Personalized Medicine Across the Hospital
Genetic Information offers physicians a powerful tool to individualize patient care.
“Personalized medicine is a revolutionary way of practicing medicine in which a person’s biological profile—his or her very own genes— helps guide individualized, lifelong health care,” says Alexander Judkins, MD, pathologist in chief at Children’s Hospital Los Angeles and executive director of the Center for Personalized Medicine.
This powerful new approach has the potential to reduce the risk of developing diseases for which patients are genetically predisposed—such as obesity, diabetes or brain disorders—and guide treatment plans for patients with cancer or neurological disorders like schizophrenia or depression. In the future, it may well become common to sequence a newborn’s genome, setting the stage for a lifetime of personalized health care that focuses on preventing, rather than reacting to, illness.
Instead of using a one-size-fits-all approach, physicians will be able to identify the genetic origins of diseases and use targeted therapies to reduce side effects of treatments while increasing the likelihood of successful outcomes.
“Using an individual’s genetic information, we have the potential to tailor cancer therapy more specifically to that patient, with the goal of increasing the effectiveness of treatment while reducing its risks,” says Alan Wayne, MD, director of the Cancer and Blood Disease Institute.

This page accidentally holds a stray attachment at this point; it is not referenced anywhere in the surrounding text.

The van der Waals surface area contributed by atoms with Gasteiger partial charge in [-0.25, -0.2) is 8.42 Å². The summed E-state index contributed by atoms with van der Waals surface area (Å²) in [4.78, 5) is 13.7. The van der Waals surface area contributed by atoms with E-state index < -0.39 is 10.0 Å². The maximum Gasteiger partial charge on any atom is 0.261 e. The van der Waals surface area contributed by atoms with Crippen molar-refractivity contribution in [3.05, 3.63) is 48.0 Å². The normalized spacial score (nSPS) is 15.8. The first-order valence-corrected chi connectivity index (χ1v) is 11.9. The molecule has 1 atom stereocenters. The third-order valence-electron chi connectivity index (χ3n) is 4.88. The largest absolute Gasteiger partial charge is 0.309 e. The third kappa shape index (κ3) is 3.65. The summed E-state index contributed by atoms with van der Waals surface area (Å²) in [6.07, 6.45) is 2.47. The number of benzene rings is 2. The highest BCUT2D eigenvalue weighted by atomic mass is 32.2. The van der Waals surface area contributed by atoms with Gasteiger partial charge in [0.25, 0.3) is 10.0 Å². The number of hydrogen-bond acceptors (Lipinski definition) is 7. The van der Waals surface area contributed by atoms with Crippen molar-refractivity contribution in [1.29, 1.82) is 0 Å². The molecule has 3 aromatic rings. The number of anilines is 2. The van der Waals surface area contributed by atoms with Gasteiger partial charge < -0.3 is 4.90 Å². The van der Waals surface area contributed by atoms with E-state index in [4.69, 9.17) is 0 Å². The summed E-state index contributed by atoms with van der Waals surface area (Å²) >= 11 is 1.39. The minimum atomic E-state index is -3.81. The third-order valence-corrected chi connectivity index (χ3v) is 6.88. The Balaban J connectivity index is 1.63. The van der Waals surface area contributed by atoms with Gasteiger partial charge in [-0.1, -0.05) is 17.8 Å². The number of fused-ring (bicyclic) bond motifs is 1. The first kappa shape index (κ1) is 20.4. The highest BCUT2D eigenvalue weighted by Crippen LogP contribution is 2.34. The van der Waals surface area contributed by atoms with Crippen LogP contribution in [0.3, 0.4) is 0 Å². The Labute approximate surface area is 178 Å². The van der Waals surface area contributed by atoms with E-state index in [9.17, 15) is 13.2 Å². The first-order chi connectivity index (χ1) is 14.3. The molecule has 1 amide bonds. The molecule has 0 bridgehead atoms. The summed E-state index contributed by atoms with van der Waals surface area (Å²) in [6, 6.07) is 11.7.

Next-generation sequencing panels like the one developed at CHLA for RB1 allow physician- researchers to determine the best treatment strategy, predict which patients are at the highest risk for recurrence of the disease, and measure risks to future generations.
Judkins, recognized for his diagnostic expertise and research in pediatric brain tumor markers, is also a leader in the digital transformation of pathology. He is working to develop an integrated diagnostics system to link genomic information and diagnostic imaging directly to patient electronic medical records—an innovative step toward integrating personalized medicine into daily clinical practice.
“With one of the most diverse patient populations in the world and a shared commitment to better outcomes in the future, CHLA is in a position to pioneer research that will help answer the question of why diseases strike particular individuals and use this knowledge in the development of new therapies,” says Brent Polk, MD, director of The Saban Research Institute. “Using a personalized approach, we could set the standard of care for treating children.”